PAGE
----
- Start reading Sell Their Stuff by Hillary DePiano for free right now
- What is a Selling Or Trading Assistant? The Ultimate Overview of Consignment Selling
- What does consignment mean? What is consignment selling?
- What exactly does a Selling Assistant do? What’s a typical day like?
- How does a Selling Assistant make money? Who can become one?
- Can eBay Trading Assistants still sell on consignment for others now that the program is gone?
- Where can a Selling Assistant sell their client’s consignment items?
- What kind of items can a Selling Assistant sell on consignment for their clients?
- Sellers, here’s why you should add Selling Assistant services to your existing e-commerce business
- From SAHMs to retirees, students to teachers: here’s who should start a Selling Assistance service
- Designing your Selling Assistance service from terms and conditions to services and features
- Money Matters: How does a Selling Assistant profit from selling items for others?
- Resale and the Selling Assistant: Sometimes it’s simpler to just buy the items outright
- Selling Assistant fees: What are they and how do they work?
- The Pros and Cons of charging a fee for your Selling Assistant services
- Does charging a commission on your Selling Assistant services maximize your profits?
- Charge a combination of fees and commission to maximize your Selling Assistant profits
- Here’s how I profit from my Selling Assistant business
- Should a Selling Assistant give their client a deposit or advance on future earnings?
- Should the Selling Assistant require a deposit of new clients?
- Who pays for what when selling for others on consignment?
- Should the consignment seller cover all selling fees or pass them onto the client?
- How discounted & free shipping offers affect consignment selling
- Shipping costs & selling fees are the least of your worries…
- Paying your clients their share of your Selling Assistant sales
- Calculating client payments on a Selling Assistant contract
- Method of Payment: How should I pay my Selling Assistant client?
- Reporting and reconciliation of a Selling Assistant client contract
- Build yourself a timeline for paying Selling Assistant clients without getting burned
- Money Matters Managed
- Your Selling Situation: Where and how should I sell my Selling Assistant items?
- Multi-Channel Consignment Selling: List your items on multiple marketplaces for greater exposure
- Practice your Selling Assistance service before you start taking on clients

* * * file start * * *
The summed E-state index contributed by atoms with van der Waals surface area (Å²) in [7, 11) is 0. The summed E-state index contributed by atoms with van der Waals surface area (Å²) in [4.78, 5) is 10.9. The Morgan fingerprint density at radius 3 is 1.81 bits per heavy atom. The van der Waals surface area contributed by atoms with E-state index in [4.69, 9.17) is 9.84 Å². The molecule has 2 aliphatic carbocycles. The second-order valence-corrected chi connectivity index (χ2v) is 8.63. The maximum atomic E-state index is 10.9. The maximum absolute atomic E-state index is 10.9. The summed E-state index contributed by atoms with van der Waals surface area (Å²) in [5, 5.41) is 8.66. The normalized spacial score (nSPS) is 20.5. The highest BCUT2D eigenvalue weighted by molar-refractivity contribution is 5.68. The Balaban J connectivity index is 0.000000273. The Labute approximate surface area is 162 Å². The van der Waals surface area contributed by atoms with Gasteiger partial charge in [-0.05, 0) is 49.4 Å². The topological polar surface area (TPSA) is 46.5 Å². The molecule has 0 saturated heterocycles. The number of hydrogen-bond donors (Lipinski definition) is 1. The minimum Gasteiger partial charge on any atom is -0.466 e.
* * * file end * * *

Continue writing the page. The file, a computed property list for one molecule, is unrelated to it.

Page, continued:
- Do you need a storefront or standalone webstore to be a Selling Assistant?
- Is eBay still the best place for a Trading Assistant turned consignment seller?
- Does the Selling Assistant consignment sell from their own account or the clients?
- Should I have a designated selling account for my Selling Assistance consignment service?
- The 8 questions you must ask yourself before you start selling on consignment
- Good customer service is a selling point that can distinguish your services
- The benefits of having a PO Box or other Locked Mailbox for your business
- Designate a business phone line for more professional client contact
- Consider VOIP & internet-based phones like Google Voice or Skype over traditional options
- Offering pick-up services is an easy way to attract local Selling Assistant clients
- Should you allow Selling Assistant clients to drop their items off?
- Expand the reach of your Selling Assistant service by letting clients ship their items to you
What about eBay?
While the SA will get a wide variety of items, a majority will usually be antiques, collectibles and home goods, all of which do particularly well on eBay. While I’m a firm believer in never shackling yourself to a single marketplace, I also don’t believe in discounting a platform entirely for any reason, especially if it could be a good fit for your items despite other annoyances. While there’s a lot I don’t like about the eBay platform, there are several good reasons to consider it for selling your clients’ items.
Despite the fact that I’m a multi-channel seller, I list the majority of my Selling Assistant items on eBay. While I take all kinds of items, my specialty is collectibles, especially vintage toys, and I like eBay best for them for several reasons. Firstly, it’s still the best place to sell collectibles and vintage items, and it’s where you’ll get the best prices for what you have to sell as long as you know what you’re doing with keywords. Secondly, while I use a mix of Auctions and Fixed Price (I am a great lover of Best Offer), it’s hard to beat the auction format for speed.
Items sold via auction are usually gone about a week from when I listed them, so I can pay my client and get on to the next commission. Auctions are also an excellent way to sell a rare or unusual item you aren’t sure of the value of since you can just list it and let the market determine its final value through bidding. Of course, on the reverse, auctions can also burn a seller if an item sells for less than expected.
With Fixed Price, be it on eBay or another marketplace, it can take weeks to months for someone to purchase the items, and that’s time I can’t always afford to waste. As a rule, Fixed Price usually means higher prices but at the expense of speed. It’s fine if your client isn’t in a rush, and if you’ve got values already in mind for the items. But clients are rarely patient, and when they’ve got items where there’s no value precedent, auctions are often the best choice.
eBay isn’t a perfect selling solution but, to me, the positives outweigh the negatives when it comes to the kind of items I usually sell. That said, I also sell select consignment items via Half.com, Amazon, Craigslist, Etsy and even my own website depending on what they are and what I determine is best for that specific commission. Whether eBay will be a good fit for your service remains to be seen, but I do think it would be a mistake to not give it a try, at least for some items.